A general view of the U.S. Agency for International Development headquarters in Washington, D.C. Photo by: Graeme Sloan / Sipa USA

BURLINGTON, Vt. — The U.S. Agency for International Development has paused diversity and inclusion trainings in response to President Donald Trump’s executive order on combating race and sex stereotyping.

The guidance released by USAID on Wednesday night, and obtained by Devex, ordered the heads of all bureaus to “put a hold on upcoming diversity and inclusion trainings, seminars, and other related fora as we, in conjunction with the Office of Management and Budget (OMB), conduct a review of the content of these programs.”

The guidance said implementation of the executive order would be led by Rick Guy, deputy director of the Center for Democracy, Human Rights and Governance.

"I know that there are many unanswered questions regarding the implementation of this Executive Order. Not only are there questions about our own training, but there are also questions about training undertaken by our implementing partners as well," said the guidance, signed by USAID Acting Administrator John Barsa.

“To highlight the complexity of this issue, it is worth noting that many of our implementing partners work not just with USAID but with other organizations as well — hence the need for close coordination with OMB and interagency partners to ensure consistent guidance,” Barsa added.

On Sept. 22, Trump issued an executive order in an attempt to “combat offensive and anti-American race and sex stereotyping and scapegoating,” based on the administration’s belief that trainings including terms such as "critical race theory," "white privilege," "intersectionality," "systemic racism," "positionality," "racial humility," and "unconscious bias" are divisive and discriminatory.

An accompanying memorandum instructs agencies to identify training programs related to diversity and inclusion held during fiscal year 2020, including those conducted by outside vendors, and determine the amount spent on them. They are also ordered to review the trainings to determine whether they “teach, advocate, or promote the divisive concepts” and to include provisions in future contracts prohibiting training that is inconsistent with the executive order.

Earlier on Wednesday, the head of the U.S. Agency for International Development’s new Bureau for Conflict Prevention and Stabilization sent an email to staff that ordered a pause on all training.

“Effective immediately, if not already implemented as a follow up to last week’s [senior management meeting], all training must be put on pause,” Pete Marocco, a political appointee who serves as the bureau’s assistant administrator, wrote Wednesday in an email to staff members under the subject line “All Training Paused,” which Devex obtained.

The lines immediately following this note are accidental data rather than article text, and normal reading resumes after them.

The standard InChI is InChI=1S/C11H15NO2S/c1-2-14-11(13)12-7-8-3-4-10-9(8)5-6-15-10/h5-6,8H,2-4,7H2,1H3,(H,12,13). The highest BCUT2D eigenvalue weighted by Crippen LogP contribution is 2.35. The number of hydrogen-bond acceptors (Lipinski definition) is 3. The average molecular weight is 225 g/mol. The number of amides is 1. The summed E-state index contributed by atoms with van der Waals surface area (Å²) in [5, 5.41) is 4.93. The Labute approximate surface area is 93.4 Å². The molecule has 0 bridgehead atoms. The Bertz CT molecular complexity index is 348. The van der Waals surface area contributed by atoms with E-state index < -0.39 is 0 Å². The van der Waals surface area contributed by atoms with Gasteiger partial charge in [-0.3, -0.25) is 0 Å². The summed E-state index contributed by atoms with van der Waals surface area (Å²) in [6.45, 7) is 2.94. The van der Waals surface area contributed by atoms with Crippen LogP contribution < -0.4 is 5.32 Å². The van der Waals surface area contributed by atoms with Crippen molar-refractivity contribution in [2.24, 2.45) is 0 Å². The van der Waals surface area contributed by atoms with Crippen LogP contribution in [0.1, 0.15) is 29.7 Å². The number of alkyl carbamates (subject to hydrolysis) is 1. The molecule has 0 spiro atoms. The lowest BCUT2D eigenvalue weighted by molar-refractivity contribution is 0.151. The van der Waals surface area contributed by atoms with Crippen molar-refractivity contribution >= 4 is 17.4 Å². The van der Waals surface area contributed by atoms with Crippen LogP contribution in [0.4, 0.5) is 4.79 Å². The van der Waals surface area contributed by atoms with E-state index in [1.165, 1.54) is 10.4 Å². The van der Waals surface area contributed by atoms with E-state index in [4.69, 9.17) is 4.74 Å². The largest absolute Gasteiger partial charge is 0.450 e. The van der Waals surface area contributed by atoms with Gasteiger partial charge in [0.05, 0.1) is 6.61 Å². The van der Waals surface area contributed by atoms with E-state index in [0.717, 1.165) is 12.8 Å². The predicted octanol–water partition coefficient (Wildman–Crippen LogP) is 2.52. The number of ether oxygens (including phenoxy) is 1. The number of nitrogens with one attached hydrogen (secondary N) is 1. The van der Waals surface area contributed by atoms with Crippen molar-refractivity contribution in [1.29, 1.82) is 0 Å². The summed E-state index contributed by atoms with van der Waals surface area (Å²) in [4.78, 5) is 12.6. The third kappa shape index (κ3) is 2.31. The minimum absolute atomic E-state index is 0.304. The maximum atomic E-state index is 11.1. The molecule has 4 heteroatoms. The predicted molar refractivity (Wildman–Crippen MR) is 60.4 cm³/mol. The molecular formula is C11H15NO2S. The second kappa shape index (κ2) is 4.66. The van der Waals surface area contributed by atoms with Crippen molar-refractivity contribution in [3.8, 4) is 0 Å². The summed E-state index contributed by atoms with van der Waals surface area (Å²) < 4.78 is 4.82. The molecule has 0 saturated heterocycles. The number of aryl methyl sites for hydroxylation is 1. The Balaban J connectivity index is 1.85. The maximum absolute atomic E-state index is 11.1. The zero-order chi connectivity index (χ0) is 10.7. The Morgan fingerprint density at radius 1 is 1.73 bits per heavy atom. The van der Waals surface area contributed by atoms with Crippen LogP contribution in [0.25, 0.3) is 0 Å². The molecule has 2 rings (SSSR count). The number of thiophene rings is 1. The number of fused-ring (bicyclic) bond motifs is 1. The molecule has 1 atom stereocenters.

“This includes all partners, programs and implementers in the field. This pertains to the E.O. on combating race and sex stereotyping. We anticipate that we will be getting additional guidance as soon as possible,” Marocco wrote.

It was not immediately clear why Marocco's email appeared to suggest a broader pause on all training, as opposed to those related specifically to diversity and inclusion.

The executive order and accompanying memo do not appear to suggest that agencies should immediately freeze all trainings to carry out their review and reporting obligations.

“Agencies should continue all training that will foster a workplace that is respectful of all employees,” reads the memo for the heads of executive departments and agencies sent by Russell Vought, director of the White House Office of Management and Budget, on Monday.

Marocco has generated controversy — and sharp criticism from his own staff — for previous efforts to alter and disrupt the operations of the Bureau for Conflict Prevention and Stabilization. He has previously required that he personally approve funding and hiring decisions, sought to end country programs he deemed expendable, and redirected funding toward his own priorities.

Update, Oct. 1, 2020: This article has been recast and updated with more details from USAID.

About the author

  • Michael Igoe

    Michael Igoe is a Senior Reporter with Devex, based in Washington, D.C. He covers U.S. foreign aid, global health, climate change, and development finance. Prior to joining Devex, Michael researched water management and climate change adaptation in post-Soviet Central Asia, where he also wrote for EurasiaNet. Michael earned his bachelor's degree from Bowdoin College, where he majored in Russian, and his master’s degree from the University of Montana, where he studied international conservation and development.

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